I used to have a '76 trans am with the reversed shaker hood scoop that was open. It used to suck rain in at free way speeds or when under hard throttle. I never had any issues other than needing to replace air filters sooner due to it getting dirty faster. I don't recall ever having a soaking wet filter. Even if so, I don't think it would be enough to cause any internal damage. If anything it probably helped the occasional detonation due to the water injection effect.
>'68 Highland Green fastback clone. 331 EFI, AFR heads, tube chassis, Cobra brakes, Fox rack & pinion steering,T5z, 8.8" Auburn limited slip w/ 3.27:1 rear gears, triangulated 4 link, QA1 coil overs, run once in the 1/4: 13.3 @ 107.5
I'm running a shaker hood scoop that has it's flapper open at all times, so air is coming in straight into the carburator from the air filter element...so no rainy rides for me, i wouldn't drive it in the rain period..if back in '69 they had those shaker hoods available, i guess you could drive them in the rain, water is suppose to come down the drain from the shaker seal, never happened to me, so i don't know if it really works at highway speeds..
[color:red][/color]My 4 wheel lug nuts make more torque than your Honda!
As others have said the amount of rain may have an impact but unlikely. I'm guessing yyou have a usual paper filter with the housing top screwed over it so rain needs to flow down and through the filter to get anywhere near the internals.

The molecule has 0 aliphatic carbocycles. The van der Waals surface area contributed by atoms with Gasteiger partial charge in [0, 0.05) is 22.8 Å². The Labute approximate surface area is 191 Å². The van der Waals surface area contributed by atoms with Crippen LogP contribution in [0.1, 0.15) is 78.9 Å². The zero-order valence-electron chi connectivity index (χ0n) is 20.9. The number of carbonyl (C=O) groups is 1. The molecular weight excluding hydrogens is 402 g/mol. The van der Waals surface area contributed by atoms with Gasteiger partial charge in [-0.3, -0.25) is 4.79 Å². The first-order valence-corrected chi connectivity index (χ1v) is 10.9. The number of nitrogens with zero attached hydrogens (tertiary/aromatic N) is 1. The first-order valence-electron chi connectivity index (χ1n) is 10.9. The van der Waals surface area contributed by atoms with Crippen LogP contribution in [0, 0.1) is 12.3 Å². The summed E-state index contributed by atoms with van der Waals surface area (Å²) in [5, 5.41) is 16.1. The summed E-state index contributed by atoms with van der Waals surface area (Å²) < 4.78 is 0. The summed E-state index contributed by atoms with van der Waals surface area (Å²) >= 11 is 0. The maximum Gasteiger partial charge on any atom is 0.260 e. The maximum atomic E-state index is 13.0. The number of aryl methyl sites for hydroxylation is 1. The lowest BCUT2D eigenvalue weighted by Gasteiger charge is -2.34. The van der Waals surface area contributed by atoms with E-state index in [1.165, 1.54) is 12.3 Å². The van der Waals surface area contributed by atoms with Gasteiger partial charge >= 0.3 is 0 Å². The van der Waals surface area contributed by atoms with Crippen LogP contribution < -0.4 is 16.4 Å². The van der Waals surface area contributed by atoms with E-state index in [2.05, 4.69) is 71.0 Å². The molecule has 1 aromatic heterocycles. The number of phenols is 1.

That being said...just how dirty do you want your engine? water entering the engine bay from above will make for some nasty cleaning later.
The 67 Shelby-style scoop is great for getting your distributor wet in the rain. Got me blocking the left lane during rush hour traffic. Another time I got caught in a small downpour and the car stuttered a bit but I was able to pass the rain cloud and go on my way. No more rain driving for me until I fix that.
I was caught in the rain real bad this summer in my '65 fastback - shelby hood, open element air cleaner. I never seen rain like this, just sheets, and I was on the highway - 30 minutes from home. Wipers couldn't do much of anything, and large puddles, trucks and underpasses completely enveloped me in water.
I was praying I wouldn't stall or hydroplane, but the stang kept going. I eventually got home, openned the hood and was shocked that the engine compartment was relatively dry!!
Unless you are following some other vehicle closely spraying water directly into your grill, you will probably be OK. I also have an aftermarket ignition system and distributor. I guess I was lucky.
66 GT K code convertible
65 GT350 Replica
Just make sure your dizzy cap is on tight and even better if you wrap it up with a late model boot.
Yeah I'll eventually get one of those boots the next time I hit the boneyards. I just haven't been to one in years. The last time it started to drizzle and I was driving the Mustang I wrapped the distributor with a plastic grocery bag held on with duct tape. Didn't rain hard enough for me to test its effectiveness, which is fine with me.
The AutoGuide.com network consists of the largest network of enthusiast-owned enthusiast-operated automotive communities.
AutoGuide.com provides the latest car reviews, auto show coverage, new car prices, and automotive news. The AutoGuide network operates more than 100 automotive forums where our users consult peers for shopping information and advice, and share opinions as a community.